Comments {11}

  1. You should have been charged with neglect.

  2. No judgement. I had to supplement with formula after I wasn’t able to produce enough breast milk. My baby boy was always hungry and I simply couldn’t keep up. The breast feeding brigade is vicious and unforgiving and it needs to be talked about as much as enforcing breastfeeding. Women need to feel supported at all times.

  3. I had the same issue as Maria, above. I was able to breastfeed my daughter for almost 5 months but now I am not producing enough milk. I’ve never even been able to pump enough to freeze! I have been supplementing with formula for 3 weeks now and she is satisfied after every bottle. My baby had issues with latching right after birth so it was saddening to have to turn to formula but I’m glad I did. Her doctor said she is healthy and gaining weight at a good rate. I was one of those moms that swore I would only breastfeed for at least the first year. I was obviously very optimistic! You never know what could happen or what another mom is going through. Moms should not judge other moms on formula over breastmilk. What matters is that the baby is getting fed enough.

  4. Hey Truth, how is it neglect? She was feeding her child and she has post partum! You must not understand what that is like. She was trying, she was struggling. Even when you struggle to breastfeed Dr’s and lactation nurses tell you to keep trying to breastfeed first. They monitor your baby’s weight and if things get bad they tell you to supplement or stop nursing and give just formula.

  5. No judgement on switching to formula as it sounds like that was the best decision for both you and your baby. One thing that wasn’t clear was whether you stopped breast feeding because of the medications, as I wouldn’t want people to think they have to give up bfing if they go on meds bc with many of the Medications it’s not the case and this is often a reason women don’t seek help for PPD. You can BF and be on meds! Anyways, people do need to get over passing judgement on others for decisions like bfing and also make it easier for mamas to get help when they are suffering.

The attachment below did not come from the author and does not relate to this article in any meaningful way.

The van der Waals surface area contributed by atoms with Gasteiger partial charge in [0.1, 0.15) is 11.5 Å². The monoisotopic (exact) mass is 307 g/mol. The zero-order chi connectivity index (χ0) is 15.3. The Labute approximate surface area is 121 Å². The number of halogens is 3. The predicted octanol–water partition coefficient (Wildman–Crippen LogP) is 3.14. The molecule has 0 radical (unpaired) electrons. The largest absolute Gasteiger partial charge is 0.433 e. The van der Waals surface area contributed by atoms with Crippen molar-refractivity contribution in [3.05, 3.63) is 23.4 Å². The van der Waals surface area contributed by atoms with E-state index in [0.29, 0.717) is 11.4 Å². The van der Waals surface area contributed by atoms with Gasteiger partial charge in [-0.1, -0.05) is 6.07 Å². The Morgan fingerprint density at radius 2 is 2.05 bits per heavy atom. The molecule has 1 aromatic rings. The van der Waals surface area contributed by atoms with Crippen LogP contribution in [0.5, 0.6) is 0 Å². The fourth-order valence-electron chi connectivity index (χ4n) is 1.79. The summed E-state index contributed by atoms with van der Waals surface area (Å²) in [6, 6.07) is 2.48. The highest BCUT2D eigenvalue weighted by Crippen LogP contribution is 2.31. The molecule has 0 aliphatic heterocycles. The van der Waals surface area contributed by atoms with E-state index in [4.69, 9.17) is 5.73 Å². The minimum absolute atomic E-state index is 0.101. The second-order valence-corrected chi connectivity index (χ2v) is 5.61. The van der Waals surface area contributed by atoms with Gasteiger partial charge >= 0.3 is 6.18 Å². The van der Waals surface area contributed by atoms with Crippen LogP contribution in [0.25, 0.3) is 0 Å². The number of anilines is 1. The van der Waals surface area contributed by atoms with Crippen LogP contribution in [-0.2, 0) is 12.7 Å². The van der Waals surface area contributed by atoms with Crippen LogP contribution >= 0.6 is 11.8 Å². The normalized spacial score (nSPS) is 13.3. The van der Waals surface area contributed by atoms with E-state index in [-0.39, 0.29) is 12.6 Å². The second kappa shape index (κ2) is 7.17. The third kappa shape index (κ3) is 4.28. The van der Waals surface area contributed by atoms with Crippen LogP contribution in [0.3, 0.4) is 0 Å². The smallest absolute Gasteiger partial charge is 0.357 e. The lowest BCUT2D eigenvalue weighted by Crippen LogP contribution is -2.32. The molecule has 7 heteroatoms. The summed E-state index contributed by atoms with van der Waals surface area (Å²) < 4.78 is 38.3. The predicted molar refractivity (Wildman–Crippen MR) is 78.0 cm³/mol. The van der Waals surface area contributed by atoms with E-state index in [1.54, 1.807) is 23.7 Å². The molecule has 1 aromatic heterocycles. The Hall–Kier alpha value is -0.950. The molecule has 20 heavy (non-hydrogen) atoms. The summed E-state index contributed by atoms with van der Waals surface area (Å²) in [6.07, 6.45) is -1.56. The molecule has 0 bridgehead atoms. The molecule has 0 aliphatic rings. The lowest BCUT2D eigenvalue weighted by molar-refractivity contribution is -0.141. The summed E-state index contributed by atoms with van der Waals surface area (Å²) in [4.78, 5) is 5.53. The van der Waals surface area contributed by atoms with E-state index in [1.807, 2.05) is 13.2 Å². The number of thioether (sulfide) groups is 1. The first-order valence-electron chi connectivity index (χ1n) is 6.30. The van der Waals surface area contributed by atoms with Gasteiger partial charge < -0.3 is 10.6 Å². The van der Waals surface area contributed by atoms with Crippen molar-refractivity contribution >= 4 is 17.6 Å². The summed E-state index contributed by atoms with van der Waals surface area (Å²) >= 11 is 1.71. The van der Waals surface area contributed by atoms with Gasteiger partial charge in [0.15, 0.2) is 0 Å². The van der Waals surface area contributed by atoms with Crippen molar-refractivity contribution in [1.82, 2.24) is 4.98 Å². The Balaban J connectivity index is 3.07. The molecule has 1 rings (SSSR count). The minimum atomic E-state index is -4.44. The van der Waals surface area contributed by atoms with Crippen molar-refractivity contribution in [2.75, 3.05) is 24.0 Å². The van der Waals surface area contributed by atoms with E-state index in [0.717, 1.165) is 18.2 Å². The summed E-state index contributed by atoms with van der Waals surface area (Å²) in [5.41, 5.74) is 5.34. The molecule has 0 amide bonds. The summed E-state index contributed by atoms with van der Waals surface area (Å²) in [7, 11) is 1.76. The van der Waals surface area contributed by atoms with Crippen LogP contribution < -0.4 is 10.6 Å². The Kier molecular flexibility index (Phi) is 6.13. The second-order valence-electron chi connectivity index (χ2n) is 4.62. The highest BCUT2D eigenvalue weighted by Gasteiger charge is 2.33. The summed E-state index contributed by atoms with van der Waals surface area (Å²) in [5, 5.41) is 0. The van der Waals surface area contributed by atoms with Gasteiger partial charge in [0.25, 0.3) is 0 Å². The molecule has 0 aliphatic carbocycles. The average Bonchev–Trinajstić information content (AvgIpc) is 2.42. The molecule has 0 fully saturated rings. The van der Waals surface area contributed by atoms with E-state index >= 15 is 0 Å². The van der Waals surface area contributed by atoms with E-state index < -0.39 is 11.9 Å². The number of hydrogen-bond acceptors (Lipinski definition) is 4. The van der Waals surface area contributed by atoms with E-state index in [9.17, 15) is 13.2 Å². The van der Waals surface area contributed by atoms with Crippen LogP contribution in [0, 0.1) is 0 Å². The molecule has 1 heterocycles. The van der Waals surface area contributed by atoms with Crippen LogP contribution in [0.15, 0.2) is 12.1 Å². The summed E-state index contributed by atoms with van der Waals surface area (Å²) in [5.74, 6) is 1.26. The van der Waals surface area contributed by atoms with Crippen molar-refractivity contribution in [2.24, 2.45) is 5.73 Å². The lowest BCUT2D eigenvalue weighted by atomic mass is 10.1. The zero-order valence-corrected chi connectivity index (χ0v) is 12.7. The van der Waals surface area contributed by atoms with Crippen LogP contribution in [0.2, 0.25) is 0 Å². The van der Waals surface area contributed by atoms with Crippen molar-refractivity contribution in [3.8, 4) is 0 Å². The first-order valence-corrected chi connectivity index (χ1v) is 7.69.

6. Kudos to you for recognizing you had a problem that was not only affecting you, but your son, as well. Congratulations for letting go of your own judgement, and doing what was ultimately right for your family.

  7. All i can say is that a woman should never be judged on how she feeds her child let it be by nursing or formula. As a woman, we should not judge each other but stick together as one…for shame who judged this woman and the decision she made. We should celebrate our gender and not tear each other down.

    Katie Sabers
  8. @KatieSabers, @T and @Maria: I am honored to be in the sisterhood with you!
    @Bethel: Thank you for your support!!
    @Marie: I stopped BFing due to the lack of nutrients. I medicated to help through the PPD.
    @Johana: What a blessing to share 5 months with your daughter. I empathize and support you through your journey!!
    @Truth: I wish for you, through all situations you may face, that you are met with love, compassion and support.

    Jaime K. Teich Krinsky
  9. Breastfeeding is one of the hardest things a woman can do…and it’s not easy and everyone has different experiences. I too had to supplement with formula when nursing my twins because at times I did not have enough to feed both. In the end, you have to do what’s best for you and your health. We are useless if we don’t listen to our bodies…formula fed or breastfed as long as our little ones are loved that is the most important : )

  10. Amazing article! I had to make the decision to formula fed prior to my daughter’s birth for depression meds, and then once she was born wow post partum anxiety made things worse where I would have been able to Brest feed if I wanted too. People always look at a newborn and a mother when bottle fed with that disapproving look. Glad to know I wasn’t alone!

  11. The person calling him/herself “Truth” should change their name to “troll” for saying this woman should be charged with neglect. Outrageous, ignorant, and disrespectful. Kudos to this woman for doing what is right for her and her child. And for having the courage to share her story.